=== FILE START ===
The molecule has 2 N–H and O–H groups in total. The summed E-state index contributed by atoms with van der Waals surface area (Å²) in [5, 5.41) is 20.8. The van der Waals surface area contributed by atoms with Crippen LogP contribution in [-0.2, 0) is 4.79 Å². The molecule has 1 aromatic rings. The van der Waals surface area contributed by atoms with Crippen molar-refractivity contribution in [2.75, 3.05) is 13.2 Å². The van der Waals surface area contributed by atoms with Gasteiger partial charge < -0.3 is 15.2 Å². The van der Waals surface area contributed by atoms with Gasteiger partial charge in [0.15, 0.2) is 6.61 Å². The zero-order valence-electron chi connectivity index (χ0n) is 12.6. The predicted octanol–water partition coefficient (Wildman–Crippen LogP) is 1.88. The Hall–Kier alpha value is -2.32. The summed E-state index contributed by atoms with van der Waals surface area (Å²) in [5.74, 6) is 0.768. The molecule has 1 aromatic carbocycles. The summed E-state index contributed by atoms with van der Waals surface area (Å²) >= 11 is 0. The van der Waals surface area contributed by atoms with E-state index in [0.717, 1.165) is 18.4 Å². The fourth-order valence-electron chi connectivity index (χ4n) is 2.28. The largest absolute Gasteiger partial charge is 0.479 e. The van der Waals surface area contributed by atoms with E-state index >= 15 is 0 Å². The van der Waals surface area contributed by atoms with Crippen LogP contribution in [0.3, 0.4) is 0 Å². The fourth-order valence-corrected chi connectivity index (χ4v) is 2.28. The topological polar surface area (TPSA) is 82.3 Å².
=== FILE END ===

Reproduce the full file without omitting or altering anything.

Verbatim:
The molecule has 2 N–H and O–H groups in total. The summed E-state index contributed by atoms with van der Waals surface area (Å²) in [5, 5.41) is 20.8. The van der Waals surface area contributed by atoms with Crippen LogP contribution in [-0.2, 0) is 4.79 Å². The molecule has 1 aromatic rings. The van der Waals surface area contributed by atoms with Crippen molar-refractivity contribution in [2.75, 3.05) is 13.2 Å². The van der Waals surface area contributed by atoms with Gasteiger partial charge < -0.3 is 15.2 Å². The van der Waals surface area contributed by atoms with Gasteiger partial charge in [0.15, 0.2) is 6.61 Å². The zero-order valence-electron chi connectivity index (χ0n) is 12.6. The predicted octanol–water partition coefficient (Wildman–Crippen LogP) is 1.88. The Hall–Kier alpha value is -2.32. The summed E-state index contributed by atoms with van der Waals surface area (Å²) in [5.74, 6) is 0.768. The molecule has 1 aromatic carbocycles. The summed E-state index contributed by atoms with van der Waals surface area (Å²) >= 11 is 0. The van der Waals surface area contributed by atoms with E-state index in [0.717, 1.165) is 18.4 Å². The fourth-order valence-electron chi connectivity index (χ4n) is 2.28. The largest absolute Gasteiger partial charge is 0.479 e. The van der Waals surface area contributed by atoms with E-state index >= 15 is 0 Å². The van der Waals surface area contributed by atoms with Crippen LogP contribution in [0.3, 0.4) is 0 Å². The fourth-order valence-corrected chi connectivity index (χ4v) is 2.28. The topological polar surface area (TPSA) is 82.3 Å².